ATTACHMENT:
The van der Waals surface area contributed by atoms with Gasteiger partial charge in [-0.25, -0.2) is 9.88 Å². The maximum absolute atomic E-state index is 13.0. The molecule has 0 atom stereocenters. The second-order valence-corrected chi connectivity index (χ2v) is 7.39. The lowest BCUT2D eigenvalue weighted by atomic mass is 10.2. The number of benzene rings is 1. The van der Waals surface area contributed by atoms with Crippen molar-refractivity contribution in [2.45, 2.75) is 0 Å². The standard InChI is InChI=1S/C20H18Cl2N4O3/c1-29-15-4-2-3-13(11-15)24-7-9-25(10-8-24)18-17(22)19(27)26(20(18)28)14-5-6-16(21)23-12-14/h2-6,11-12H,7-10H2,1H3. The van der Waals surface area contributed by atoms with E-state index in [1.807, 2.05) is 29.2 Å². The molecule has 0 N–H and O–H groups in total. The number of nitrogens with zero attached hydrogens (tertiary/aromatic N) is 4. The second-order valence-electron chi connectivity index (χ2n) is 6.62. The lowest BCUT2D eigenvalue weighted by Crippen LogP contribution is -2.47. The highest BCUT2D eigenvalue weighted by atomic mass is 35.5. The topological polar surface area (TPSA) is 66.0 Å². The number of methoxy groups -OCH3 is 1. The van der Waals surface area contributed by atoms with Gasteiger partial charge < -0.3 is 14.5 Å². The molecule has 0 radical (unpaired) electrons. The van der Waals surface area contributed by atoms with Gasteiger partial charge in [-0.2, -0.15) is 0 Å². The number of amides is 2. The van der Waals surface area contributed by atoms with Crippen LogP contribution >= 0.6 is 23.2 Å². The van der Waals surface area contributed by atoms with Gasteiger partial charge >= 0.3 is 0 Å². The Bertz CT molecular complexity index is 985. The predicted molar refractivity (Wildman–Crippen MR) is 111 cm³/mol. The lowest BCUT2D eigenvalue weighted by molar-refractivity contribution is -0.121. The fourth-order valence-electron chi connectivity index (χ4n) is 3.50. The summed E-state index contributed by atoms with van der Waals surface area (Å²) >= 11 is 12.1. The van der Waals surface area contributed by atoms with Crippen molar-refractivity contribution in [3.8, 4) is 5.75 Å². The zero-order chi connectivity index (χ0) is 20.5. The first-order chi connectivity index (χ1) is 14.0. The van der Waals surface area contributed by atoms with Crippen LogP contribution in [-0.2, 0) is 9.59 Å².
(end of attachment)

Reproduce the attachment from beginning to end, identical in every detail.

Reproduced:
The van der Waals surface area contributed by atoms with Gasteiger partial charge in [-0.25, -0.2) is 9.88 Å². The maximum absolute atomic E-state index is 13.0. The molecule has 0 atom stereocenters. The second-order valence-corrected chi connectivity index (χ2v) is 7.39. The lowest BCUT2D eigenvalue weighted by atomic mass is 10.2. The number of benzene rings is 1. The van der Waals surface area contributed by atoms with Crippen molar-refractivity contribution in [2.45, 2.75) is 0 Å². The standard InChI is InChI=1S/C20H18Cl2N4O3/c1-29-15-4-2-3-13(11-15)24-7-9-25(10-8-24)18-17(22)19(27)26(20(18)28)14-5-6-16(21)23-12-14/h2-6,11-12H,7-10H2,1H3. The van der Waals surface area contributed by atoms with E-state index in [1.807, 2.05) is 29.2 Å². The molecule has 0 N–H and O–H groups in total. The number of nitrogens with zero attached hydrogens (tertiary/aromatic N) is 4. The second-order valence-electron chi connectivity index (χ2n) is 6.62. The lowest BCUT2D eigenvalue weighted by Crippen LogP contribution is -2.47. The highest BCUT2D eigenvalue weighted by atomic mass is 35.5. The topological polar surface area (TPSA) is 66.0 Å². The number of methoxy groups -OCH3 is 1. The van der Waals surface area contributed by atoms with Gasteiger partial charge < -0.3 is 14.5 Å². The molecule has 0 radical (unpaired) electrons. The van der Waals surface area contributed by atoms with Gasteiger partial charge in [-0.2, -0.15) is 0 Å². The number of amides is 2. The van der Waals surface area contributed by atoms with Crippen LogP contribution >= 0.6 is 23.2 Å². The van der Waals surface area contributed by atoms with Gasteiger partial charge >= 0.3 is 0 Å². The Bertz CT molecular complexity index is 985. The predicted molar refractivity (Wildman–Crippen MR) is 111 cm³/mol. The lowest BCUT2D eigenvalue weighted by molar-refractivity contribution is -0.121. The fourth-order valence-electron chi connectivity index (χ4n) is 3.50. The summed E-state index contributed by atoms with van der Waals surface area (Å²) >= 11 is 12.1. The van der Waals surface area contributed by atoms with Crippen molar-refractivity contribution in [3.8, 4) is 5.75 Å². The zero-order chi connectivity index (χ0) is 20.5. The first-order chi connectivity index (χ1) is 14.0. The van der Waals surface area contributed by atoms with Crippen LogP contribution in [-0.2, 0) is 9.59 Å².